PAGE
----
Bethesda center offers support for those affected by cancer
Patients find comfort at The Wellness Center
Naomi Brookner/The Gazette
"I felt I had to find other people to help me through it," she said.
While attending an ovarian cancer conference, she found The Wellness Community, a nationwide cancer support center with a location in Bethesda.
In July 2007 Marrott began visiting the community's site on Grosvenor Lane, and, like the 3,500 other visitors who have come to the Bethesda location since it opened in March 2007, fell in love with it.
"It's just a wonderful experience," she said. "…it's a welcoming place that belongs to the people who go there."
The main goal of the group is to offer a welcoming environment for cancer patients and their loved ones, away from the chemotherapy machines and monthly checkups with oncologists. A large lounge with leather furniture and a full kitchen greets visitors, and small rooms for yoga and support groups line the walls.
The Community, according to president and CEO Paula Rothenberg, is a safe haven for people dealing with, for most, the most traumatic experience of their lives.
"We really give people a place where they can talk," she said, "which is often the most important thing."
The program is free to all, and invites current cancer patients, their loved ones, and recovering patients to its door. Over the course of the year, educational sessions are held discussing nutrition, and weekly support groups for patients and their families dot the community's calendar.
Since opening, The Wellness Community of Greater Washington, D.C., as it's formally called, has expanded greatly, in both the number of visitors it serves and the number of programs it offers.
A monthly event calendar shows 53 scheduled events for July 2008, compared to 30 for April 2007.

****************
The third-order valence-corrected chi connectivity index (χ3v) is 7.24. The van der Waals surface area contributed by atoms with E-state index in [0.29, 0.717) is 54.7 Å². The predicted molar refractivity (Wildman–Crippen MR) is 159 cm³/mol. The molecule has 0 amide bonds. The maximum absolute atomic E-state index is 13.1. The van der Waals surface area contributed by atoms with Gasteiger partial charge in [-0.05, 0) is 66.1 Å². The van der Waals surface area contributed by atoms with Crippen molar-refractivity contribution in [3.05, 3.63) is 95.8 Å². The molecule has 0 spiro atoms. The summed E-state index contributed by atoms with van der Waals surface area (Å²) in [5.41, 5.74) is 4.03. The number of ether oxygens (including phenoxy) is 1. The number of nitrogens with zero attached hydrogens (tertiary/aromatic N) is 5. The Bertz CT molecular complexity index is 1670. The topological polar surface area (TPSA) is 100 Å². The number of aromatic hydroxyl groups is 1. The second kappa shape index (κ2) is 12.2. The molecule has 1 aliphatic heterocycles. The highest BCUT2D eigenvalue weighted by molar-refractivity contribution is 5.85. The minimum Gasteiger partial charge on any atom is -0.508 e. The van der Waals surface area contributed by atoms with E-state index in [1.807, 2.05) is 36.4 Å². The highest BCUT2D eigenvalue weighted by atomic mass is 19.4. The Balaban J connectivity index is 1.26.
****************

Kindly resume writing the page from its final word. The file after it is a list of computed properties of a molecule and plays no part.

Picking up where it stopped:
The center is funded by private donations and foundation grants.
Part of what keeps patients coming to the wooded center is the understanding community people find once they get there.
Marilyn Martens, of Rockville, was diagnosed with lung cancer in February 2008. After a lobectomy of her lower left lung, one of the first places she headed was The Wellness Community.
"Especially with lung cancer, people assume you brought it on yourself," she said. "But here the support is unbelievable. This has added a whole new dimension to my illness."
One of the most popular classes at the center is yoga, which has grown from one class in March 2007 to four. Less than three weeks after her surgery, Martens was on the yoga mat, stretching and balancing her breathing.
"I'd practiced yoga before, but I couldn't go regular yoga with an incision across my chest," she said.
The yoga at The Wellness Community is gentler, and allows visitors to take it easy.
Barbara Shaffer, a program director at the community, said the yoga classes and support groups create a different feeling than hospital waiting rooms.
"When people walk through the doors, they're safe," she said. "They don't feel like they're at another clinic; they can come and go as they please."
The realities of cancer, however, are still present. Rothenberg said 20 community visitors have died since March 2007, and Marrott's cancer has returned.
She will begin new rounds of chemotherapy soon, she said.
"It's nice to know that I have to place to go, though," she said. "There's plenty of support now."